You want to teach your kids to garden? You want them to learn lessons in hard work with watering, weeding and fertilizing. You want them to experience the bounty of their work. Snap off a pea to eat. Pick beans. Dig carrots, potatoes and onions. By teaching kids to garden, you teach them the beginnings of food production.
It feels good to talk about, read about and I love the concept behind teaching my kids to garden. I have been trying for a few years. I’ve been honing my novice gardening skills. My only prior gardening was doing whatever my grandma told me to do in her garden. I’ve blogged about growing your own food, gardening ideas and even the life lessons learned in the garden, like when the girls throw dirt.
This week, after literally going from below freezing lows just weeks ago to quickly 80 plus degree highs during the day, it was time to plant our gardens. After six months of winter, we have waited and planned for garden planting. I signed the girls up for the ND Home Garden Trials Potato Pirates Project, through NDSU Extension and the Junior Master Gardener program.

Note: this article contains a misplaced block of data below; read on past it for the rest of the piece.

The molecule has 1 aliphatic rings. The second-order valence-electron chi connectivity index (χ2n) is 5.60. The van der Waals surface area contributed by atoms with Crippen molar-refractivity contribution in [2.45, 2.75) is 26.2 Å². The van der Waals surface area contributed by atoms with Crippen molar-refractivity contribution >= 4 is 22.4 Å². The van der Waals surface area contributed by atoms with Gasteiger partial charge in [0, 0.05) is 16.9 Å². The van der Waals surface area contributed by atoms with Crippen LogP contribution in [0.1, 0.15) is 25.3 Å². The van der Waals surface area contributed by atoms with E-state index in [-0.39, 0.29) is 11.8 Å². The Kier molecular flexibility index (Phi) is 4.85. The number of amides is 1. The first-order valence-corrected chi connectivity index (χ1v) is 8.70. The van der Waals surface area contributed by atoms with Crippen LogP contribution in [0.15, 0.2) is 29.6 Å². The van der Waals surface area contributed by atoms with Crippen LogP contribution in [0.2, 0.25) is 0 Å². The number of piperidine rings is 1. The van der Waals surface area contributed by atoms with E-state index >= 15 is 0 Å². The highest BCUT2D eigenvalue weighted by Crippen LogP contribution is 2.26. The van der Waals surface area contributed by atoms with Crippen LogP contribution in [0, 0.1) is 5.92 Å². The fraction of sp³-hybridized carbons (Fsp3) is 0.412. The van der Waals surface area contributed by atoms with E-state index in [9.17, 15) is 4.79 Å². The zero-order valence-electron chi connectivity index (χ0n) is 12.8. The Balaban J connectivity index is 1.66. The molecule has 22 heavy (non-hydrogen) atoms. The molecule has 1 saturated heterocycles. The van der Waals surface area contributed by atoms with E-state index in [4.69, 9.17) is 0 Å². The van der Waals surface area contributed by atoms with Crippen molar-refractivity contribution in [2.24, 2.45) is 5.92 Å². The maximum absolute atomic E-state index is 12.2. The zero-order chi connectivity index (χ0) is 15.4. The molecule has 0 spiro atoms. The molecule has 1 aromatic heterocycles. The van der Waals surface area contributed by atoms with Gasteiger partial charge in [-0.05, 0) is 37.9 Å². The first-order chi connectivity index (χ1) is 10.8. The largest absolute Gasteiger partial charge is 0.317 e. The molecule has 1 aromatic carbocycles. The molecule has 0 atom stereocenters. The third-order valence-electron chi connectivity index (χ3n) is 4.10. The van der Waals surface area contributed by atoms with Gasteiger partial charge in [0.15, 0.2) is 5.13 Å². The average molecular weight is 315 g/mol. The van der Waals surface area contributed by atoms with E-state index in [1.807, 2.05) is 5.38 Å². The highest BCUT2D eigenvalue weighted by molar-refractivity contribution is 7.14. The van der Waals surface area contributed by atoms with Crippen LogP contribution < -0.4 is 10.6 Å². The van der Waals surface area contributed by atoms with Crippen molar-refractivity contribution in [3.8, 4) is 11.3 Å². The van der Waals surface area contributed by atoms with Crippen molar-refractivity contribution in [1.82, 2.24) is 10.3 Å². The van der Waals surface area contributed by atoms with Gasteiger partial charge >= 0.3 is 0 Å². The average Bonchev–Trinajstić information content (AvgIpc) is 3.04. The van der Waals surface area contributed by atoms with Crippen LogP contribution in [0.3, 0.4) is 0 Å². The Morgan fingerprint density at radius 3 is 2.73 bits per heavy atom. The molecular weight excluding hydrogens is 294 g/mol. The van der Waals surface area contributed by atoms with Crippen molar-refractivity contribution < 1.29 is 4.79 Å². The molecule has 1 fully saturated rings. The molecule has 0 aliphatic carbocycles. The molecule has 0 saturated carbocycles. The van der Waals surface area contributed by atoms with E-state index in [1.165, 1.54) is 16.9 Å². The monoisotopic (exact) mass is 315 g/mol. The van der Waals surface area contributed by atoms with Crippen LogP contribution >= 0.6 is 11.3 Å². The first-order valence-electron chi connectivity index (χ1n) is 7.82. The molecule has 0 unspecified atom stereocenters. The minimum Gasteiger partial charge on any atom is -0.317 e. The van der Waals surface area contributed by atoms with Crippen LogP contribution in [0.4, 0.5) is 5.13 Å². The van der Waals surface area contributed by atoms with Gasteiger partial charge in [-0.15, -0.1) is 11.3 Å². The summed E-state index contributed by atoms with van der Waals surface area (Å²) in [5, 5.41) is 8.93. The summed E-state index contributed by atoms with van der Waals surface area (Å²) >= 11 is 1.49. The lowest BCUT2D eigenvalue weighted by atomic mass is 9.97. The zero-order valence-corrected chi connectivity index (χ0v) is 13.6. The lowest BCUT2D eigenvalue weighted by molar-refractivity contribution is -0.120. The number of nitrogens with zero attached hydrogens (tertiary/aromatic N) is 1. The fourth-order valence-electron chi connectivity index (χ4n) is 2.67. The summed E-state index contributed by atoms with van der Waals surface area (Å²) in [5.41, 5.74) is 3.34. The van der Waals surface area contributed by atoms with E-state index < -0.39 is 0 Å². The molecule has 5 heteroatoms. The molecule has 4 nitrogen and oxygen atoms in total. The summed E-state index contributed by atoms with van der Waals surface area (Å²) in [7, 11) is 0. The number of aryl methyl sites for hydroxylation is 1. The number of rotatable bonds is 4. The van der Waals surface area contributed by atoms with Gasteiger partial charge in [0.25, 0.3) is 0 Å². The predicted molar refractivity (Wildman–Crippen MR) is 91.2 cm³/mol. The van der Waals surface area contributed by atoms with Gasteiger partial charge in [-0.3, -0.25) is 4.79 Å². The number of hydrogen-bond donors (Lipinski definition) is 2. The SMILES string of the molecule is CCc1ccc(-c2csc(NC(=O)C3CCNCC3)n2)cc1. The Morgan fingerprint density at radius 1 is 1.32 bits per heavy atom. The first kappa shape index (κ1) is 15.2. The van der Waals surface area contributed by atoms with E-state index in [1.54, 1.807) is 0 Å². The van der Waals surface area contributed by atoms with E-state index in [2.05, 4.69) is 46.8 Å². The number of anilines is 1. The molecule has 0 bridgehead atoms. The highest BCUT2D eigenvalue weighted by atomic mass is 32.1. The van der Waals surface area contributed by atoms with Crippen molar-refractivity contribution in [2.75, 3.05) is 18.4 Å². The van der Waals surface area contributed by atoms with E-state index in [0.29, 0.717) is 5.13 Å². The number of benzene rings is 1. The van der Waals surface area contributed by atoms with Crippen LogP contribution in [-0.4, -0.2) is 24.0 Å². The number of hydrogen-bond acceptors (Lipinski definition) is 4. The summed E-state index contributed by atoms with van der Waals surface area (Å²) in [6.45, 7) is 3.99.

Miss E is nearing her “half” birthday and she will be six and A HALF as she reminds me. Miss A is a month away from her fifth birthday. At these ages, I thought they would be old enough to plant some potatoes on their own, with some guidance and direction from me, without too much hassle or drama.
But I was reminded teaching your kids to garden is hard work. At least it is with my kids. Who am I kidding? Parenting is hard work. Every day. It is the most challenging and rewarding role of my life. So why did I think gardening with my sweet but strong-willed daughters would be hassle free and drama free this year.
I was wrong about no hassles.
In their usual fashion, Miss A was mad. Miss E kept smiling, even though she wasn’t helping the problem. We trudged through the hassles and drama. The potatoes are planted. The garden isn’t finished being planted though. But we haven’t quit.
But instead, we just walked away. Took a deep breath. Gave ourselves a break. Took showers inside and read books. And tomorrow will back to planting the garden. With smiles on our faces. Tomorrow is another day! Make it a better one, no matter the task ahead of you.
And if you have tips on teaching kids to garden, shoot. I am ready and waiting. All ears are listening!